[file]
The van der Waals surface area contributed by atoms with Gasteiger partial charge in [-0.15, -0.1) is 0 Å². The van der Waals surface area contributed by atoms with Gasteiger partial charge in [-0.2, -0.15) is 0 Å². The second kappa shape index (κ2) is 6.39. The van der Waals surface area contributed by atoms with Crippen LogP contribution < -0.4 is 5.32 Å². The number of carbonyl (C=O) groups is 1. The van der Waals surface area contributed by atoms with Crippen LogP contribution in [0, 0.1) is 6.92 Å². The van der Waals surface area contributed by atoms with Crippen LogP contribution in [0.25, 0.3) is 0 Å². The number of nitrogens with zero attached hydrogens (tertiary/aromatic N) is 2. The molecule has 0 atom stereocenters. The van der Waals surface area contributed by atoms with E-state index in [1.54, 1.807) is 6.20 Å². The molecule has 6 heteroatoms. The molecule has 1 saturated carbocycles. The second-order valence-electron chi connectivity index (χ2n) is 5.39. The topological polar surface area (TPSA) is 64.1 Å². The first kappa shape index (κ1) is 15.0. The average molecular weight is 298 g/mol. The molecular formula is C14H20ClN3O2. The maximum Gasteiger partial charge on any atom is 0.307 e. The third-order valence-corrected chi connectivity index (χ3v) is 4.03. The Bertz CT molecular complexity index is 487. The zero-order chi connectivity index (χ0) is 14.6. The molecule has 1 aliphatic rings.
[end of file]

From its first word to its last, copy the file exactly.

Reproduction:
The van der Waals surface area contributed by atoms with Gasteiger partial charge in [-0.15, -0.1) is 0 Å². The van der Waals surface area contributed by atoms with Gasteiger partial charge in [-0.2, -0.15) is 0 Å². The second kappa shape index (κ2) is 6.39. The van der Waals surface area contributed by atoms with Crippen LogP contribution < -0.4 is 5.32 Å². The number of carbonyl (C=O) groups is 1. The van der Waals surface area contributed by atoms with Crippen LogP contribution in [0, 0.1) is 6.92 Å². The van der Waals surface area contributed by atoms with Crippen LogP contribution in [0.25, 0.3) is 0 Å². The number of nitrogens with zero attached hydrogens (tertiary/aromatic N) is 2. The molecule has 0 atom stereocenters. The van der Waals surface area contributed by atoms with E-state index in [1.54, 1.807) is 6.20 Å². The molecule has 6 heteroatoms. The molecule has 1 saturated carbocycles. The second-order valence-electron chi connectivity index (χ2n) is 5.39. The topological polar surface area (TPSA) is 64.1 Å². The first kappa shape index (κ1) is 15.0. The average molecular weight is 298 g/mol. The molecular formula is C14H20ClN3O2. The maximum Gasteiger partial charge on any atom is 0.307 e. The third-order valence-corrected chi connectivity index (χ3v) is 4.03. The Bertz CT molecular complexity index is 487. The zero-order chi connectivity index (χ0) is 14.6. The molecule has 1 aliphatic rings.